As of this writing, Hurricane Irma is likely about 24 hours away from hitting the mainland U.S. as at least a Category 4 storm, apparently riding up the west coast of Florida. It’s already absolutely devastated smaller Caribbean islands and broken all kinds of records:
The longest sustained 186 mph winds ever recorded, lasting 37 hours. the previous record was 24 hours.
Irma has the lowest barometric pressure ever recorded, 915 millibars.
The energy a hurricane packs is measured in Accumulated Cyclone Energy, or ACE. Irma’s broken two ACE records: the highest ACE rating ever at 44.2 units, and also the highest ACE values over a 24-hour period.
And, of course, Irma’s not alone out there. It’s being closely followed by storm Jose, which is currently a Cat 4 itself, though it’s hoped that cyclone will track out into the Atlantic Ocean. A third formerly eastward-bound storm, Katia, appears to be fizzling out now over Mexico.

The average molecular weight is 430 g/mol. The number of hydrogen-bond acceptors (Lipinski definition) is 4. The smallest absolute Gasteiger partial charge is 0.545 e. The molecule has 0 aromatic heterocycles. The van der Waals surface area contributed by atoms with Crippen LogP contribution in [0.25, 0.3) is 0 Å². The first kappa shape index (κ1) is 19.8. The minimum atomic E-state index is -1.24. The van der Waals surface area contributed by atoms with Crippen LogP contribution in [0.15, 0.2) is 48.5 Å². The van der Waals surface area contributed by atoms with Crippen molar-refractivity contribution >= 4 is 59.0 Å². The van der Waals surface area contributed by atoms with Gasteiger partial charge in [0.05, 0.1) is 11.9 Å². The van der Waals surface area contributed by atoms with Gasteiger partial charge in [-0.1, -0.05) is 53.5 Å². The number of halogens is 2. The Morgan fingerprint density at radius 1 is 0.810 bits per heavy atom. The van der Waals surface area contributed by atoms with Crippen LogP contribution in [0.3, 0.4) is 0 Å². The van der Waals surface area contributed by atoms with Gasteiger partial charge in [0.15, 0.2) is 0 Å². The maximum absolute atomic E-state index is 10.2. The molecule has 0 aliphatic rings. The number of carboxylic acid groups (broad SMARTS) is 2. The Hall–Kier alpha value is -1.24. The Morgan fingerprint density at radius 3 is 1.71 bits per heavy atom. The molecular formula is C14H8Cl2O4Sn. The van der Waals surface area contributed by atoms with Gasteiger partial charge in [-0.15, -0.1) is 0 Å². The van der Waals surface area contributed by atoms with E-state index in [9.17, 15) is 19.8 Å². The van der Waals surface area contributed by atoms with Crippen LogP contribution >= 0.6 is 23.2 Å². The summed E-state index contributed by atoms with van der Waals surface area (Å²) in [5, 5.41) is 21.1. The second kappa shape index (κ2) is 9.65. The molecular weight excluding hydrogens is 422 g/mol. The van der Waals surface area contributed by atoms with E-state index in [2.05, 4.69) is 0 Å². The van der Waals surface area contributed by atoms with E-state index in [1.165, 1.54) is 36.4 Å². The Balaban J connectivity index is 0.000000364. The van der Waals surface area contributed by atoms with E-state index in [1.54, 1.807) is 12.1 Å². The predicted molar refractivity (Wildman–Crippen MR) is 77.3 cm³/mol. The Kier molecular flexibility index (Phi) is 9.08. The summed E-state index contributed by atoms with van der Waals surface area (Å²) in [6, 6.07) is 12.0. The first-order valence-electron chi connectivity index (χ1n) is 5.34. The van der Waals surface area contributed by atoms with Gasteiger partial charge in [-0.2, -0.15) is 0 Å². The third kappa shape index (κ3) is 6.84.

Fortunately, there are people like Alan Sealls at WKRG in Mobile, Alabama who excel at making extreme weather like this make sense. After watching his broadcast from last Wednesday, you might feel less out of control if you at least understand how such storms work and how seriously, or not, to take predictions of storm paths. It’ll help you know how to interpret coverage of this rolling nightmare and other storms. Being informed at least feels a little better.